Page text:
If our young people are indeed our future, countries like America have trouble looming on the horizon. Over the past generation, public education in the US has suffered - a lot. (Note to readers - Now that Canada has a Ruler whose spending preferences go to incarceration rather than education, we have no reason to be smug.)
Education was always the motor that drove the Middle Class escalator, the engine of social mobility. Now that the former "Land of Opportunity" has transformed into the Land of Inequality, education has become steadily devalued even as changes in government funding support have rendered it prohibitively expensive to the less affluent.
Writing in AlterNet, Sarah Jones explains that many graduates in her country today face miserable job prospects even as their numbers generate a student loan crisis.
Those bright, shiny new degrees simply aren't worth the paper they're printed on all too often. The cost of a college degree is up some 3,400 percent since 1972, but as we all know too well, household incomes haven't increased by anything close to that number -- not for the bottom 99 percent of us, anyway.
Pell Grants for students have shrunk drastically in relation to the ballooning cost of a four-year college, and Paul Ryan wants to cut them even more, pushing some 1.4 million students into loans, more of which come each year from private lenders with little to no accountability.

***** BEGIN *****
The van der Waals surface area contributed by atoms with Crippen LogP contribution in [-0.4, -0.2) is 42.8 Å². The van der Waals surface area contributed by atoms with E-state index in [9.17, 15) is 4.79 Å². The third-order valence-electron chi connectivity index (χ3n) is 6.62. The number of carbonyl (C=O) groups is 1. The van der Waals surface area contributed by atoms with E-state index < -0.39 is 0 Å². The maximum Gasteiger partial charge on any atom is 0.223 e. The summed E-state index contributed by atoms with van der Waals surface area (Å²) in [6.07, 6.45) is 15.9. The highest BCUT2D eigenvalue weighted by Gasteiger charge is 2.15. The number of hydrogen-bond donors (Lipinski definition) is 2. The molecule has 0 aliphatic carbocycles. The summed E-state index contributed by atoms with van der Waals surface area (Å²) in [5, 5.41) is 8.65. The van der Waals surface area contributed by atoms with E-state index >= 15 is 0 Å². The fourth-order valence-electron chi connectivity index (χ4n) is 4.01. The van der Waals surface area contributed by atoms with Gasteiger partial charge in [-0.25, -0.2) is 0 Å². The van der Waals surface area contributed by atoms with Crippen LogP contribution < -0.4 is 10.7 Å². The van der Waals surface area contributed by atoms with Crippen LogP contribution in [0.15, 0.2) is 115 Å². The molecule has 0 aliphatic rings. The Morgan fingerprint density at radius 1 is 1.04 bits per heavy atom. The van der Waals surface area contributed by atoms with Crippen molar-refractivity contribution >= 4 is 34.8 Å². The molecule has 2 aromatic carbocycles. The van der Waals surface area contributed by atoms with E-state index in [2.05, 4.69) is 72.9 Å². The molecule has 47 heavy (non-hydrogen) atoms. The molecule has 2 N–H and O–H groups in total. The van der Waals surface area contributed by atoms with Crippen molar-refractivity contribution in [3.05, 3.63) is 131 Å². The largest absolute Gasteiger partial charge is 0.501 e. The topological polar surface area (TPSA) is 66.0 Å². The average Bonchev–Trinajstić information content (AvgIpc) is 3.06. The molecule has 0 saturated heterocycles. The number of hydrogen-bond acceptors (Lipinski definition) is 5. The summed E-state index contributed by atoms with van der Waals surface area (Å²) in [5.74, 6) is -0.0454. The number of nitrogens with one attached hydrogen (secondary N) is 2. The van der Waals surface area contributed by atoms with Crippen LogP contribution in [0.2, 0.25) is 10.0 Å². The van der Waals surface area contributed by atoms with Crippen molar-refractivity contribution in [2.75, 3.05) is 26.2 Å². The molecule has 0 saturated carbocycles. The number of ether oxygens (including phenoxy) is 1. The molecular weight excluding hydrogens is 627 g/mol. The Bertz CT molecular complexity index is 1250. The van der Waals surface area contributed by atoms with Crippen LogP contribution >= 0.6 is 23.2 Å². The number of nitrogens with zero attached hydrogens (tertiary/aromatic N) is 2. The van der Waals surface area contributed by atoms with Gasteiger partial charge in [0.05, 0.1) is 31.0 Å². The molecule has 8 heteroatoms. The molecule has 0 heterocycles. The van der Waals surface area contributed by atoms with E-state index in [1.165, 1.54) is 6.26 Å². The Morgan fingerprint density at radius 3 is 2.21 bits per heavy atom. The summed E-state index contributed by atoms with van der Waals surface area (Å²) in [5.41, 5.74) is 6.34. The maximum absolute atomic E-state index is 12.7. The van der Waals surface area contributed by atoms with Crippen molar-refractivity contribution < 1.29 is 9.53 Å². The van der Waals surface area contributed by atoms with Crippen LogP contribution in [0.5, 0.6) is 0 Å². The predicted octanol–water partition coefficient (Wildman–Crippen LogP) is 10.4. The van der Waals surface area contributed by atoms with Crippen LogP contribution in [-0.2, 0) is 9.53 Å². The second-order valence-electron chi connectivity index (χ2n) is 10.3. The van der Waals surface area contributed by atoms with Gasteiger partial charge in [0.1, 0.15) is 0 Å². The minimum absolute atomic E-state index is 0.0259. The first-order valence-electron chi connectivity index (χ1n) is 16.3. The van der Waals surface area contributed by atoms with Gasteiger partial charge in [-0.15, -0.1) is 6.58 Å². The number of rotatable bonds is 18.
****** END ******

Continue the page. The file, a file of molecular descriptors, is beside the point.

...Small wonder that many are calling the student loan crisis a bubble possibly worse than the credit card or housing bubbles. Small wonder that when polled by the Pew Research Center, 57 percent of Americans said higher education doesn't provide a good value, and 75 percent said it is too expensive for most to afford. Yet the lucky graduates who do have jobs still make, on average, $20,000 a year more than those without degrees. It seems that higher education, as with so much else in this society, is turning into a way to keep those who already have money making more of it.
The BBC's Paul Mason reports that what's happening in America today is a global phenomenon, education followed by unemployment:
In so far as there are common threads to be found in these different situation, here's 20 things I have spotted:
1. At the heart if it all is a new sociological type: the graduate with no future
2. ...with access to social media, such as Facebook, Twitter and eg Yfrog so they can express themselves in a variety of situations ranging from parliamentary democracy to tyrrany.
3. Therefore truth moves faster than lies, and propaganda becomes flammable.
4. They are not prone to traditional and endemic ideologies: Labourism, Islamism, Fianna Fail Catholicism etc... in fact hermetic ideologies of all forms are rejected.
5. Women very numerous as the backbone of movements. After twenty years of modernised labour markets and higher-education access the "archetypal " protest leader, organizer, facilitator, spokesperson now is an educated young woman.
6. Horizontalism has become endemic because technology makes it easy: it kills vertical hierarchies spontaneously, whereas before - and the quintessential experience of the 20th century - was the killing of dissent within movements, the channeling of movements and their bureaucratisaton.